Dynamic elapsed time control for multiple devices?

Hi,

I use an Arduino UNO with a 433 MHz receiver and W5100 adapter to detect code learning remote controls and door sensors.

Button presses and opened doors are published to MQTT and will be processed by a Raspberry PI with Node-RED.

Code Learning sends each device code multiple times within a couple of seconds to make sure it gets to the receiver, so there is an elapsed time control in the loop to ignore all but the first code received.

The current sketch is like this:

void loop() 
{
  if (!mqtt.connected()) {
    delay(1000);
    Serial.println("Connecting to Mosquitto");
    if (mqtt.connect("ArduinoClient")) {
      Serial.println("Connected to Mosquitto");
    }
  }
  else {
    if (ACT_HT6P20B(addr, button, pinRF))  // remote found
    {
      elapsed = millis() - startTime;
      startTime = millis();
      if (elapsed > 200)
      {
        json["ID"] = addr;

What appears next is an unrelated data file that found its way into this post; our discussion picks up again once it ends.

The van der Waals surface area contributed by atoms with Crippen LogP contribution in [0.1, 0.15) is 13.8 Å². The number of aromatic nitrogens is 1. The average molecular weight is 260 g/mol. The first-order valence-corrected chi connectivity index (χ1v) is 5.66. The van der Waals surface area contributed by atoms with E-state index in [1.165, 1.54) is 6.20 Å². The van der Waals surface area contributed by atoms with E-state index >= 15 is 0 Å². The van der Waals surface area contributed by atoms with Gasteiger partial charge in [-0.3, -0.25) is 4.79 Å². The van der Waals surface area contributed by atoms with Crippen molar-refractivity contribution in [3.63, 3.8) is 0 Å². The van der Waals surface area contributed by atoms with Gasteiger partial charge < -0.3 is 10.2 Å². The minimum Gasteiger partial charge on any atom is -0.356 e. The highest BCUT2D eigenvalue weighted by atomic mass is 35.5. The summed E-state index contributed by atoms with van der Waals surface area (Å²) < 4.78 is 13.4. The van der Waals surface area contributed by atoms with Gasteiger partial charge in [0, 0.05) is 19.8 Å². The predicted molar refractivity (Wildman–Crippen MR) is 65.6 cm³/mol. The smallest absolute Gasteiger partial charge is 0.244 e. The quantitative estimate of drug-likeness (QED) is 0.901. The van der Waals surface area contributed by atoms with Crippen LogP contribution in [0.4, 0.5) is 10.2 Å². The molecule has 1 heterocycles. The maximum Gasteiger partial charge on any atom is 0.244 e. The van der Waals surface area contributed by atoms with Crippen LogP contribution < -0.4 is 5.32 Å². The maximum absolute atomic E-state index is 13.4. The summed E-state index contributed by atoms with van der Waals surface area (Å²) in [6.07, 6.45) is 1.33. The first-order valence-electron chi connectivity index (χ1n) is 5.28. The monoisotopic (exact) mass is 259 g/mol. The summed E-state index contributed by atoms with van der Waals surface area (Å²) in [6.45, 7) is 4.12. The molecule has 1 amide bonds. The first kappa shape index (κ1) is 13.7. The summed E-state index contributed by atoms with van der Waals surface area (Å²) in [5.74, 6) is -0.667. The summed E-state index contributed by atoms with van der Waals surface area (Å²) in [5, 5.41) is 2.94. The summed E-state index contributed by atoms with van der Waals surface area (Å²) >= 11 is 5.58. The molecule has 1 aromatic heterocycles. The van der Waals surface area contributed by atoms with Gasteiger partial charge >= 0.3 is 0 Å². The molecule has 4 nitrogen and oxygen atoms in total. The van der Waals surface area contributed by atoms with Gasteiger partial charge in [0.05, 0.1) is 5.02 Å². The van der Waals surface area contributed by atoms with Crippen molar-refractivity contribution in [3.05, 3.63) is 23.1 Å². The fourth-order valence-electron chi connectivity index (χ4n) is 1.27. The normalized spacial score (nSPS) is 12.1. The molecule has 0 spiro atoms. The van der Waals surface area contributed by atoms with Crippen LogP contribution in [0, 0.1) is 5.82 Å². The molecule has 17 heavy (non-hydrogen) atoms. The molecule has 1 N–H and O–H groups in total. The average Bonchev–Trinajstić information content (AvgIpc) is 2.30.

json["button"] = button;
        char buffer[50];
        json.printTo(buffer, sizeof(buffer));
        mqtt.publish("/433MHz", buffer);
        Serial.println(buffer);
      }
    }
  }
  mqtt.loop();
}

It works fine for a single device, but will repeat messages to MQTT if two devices are triggered at the same time.

Is there a way of controling the elapsed times for each device without defining them up front?

I don't want to define an array with each code and the last "millis()" of each, for example, because the list of devices is growing and I don't wan't to edit code in both the Arduino and the Raspberry whenever I add a new one.

I was thinking if I could achieve the same with some sort of dynamic array or queue that could store only the ocurrences withing the last few seconds...

Any ideas?

Thanks

if you want to keep track of elapsed times per device that implies a variable per device by default.

Sometimes you can do tricks to minimize the memory usage.

1) short periods normally you use an uint32_t (4 bytes) per time stamp, under certain conditions you can use an uint16_t because you know for sure sure that the max elapsed time before checking again is less than a minute.

2) group devices sometimes multiple devices can work together with one time stamp e.g. if you need to debounce a switch you can use one var for all switches (sometimes)

optimizing code is as much funs as it can be dangerous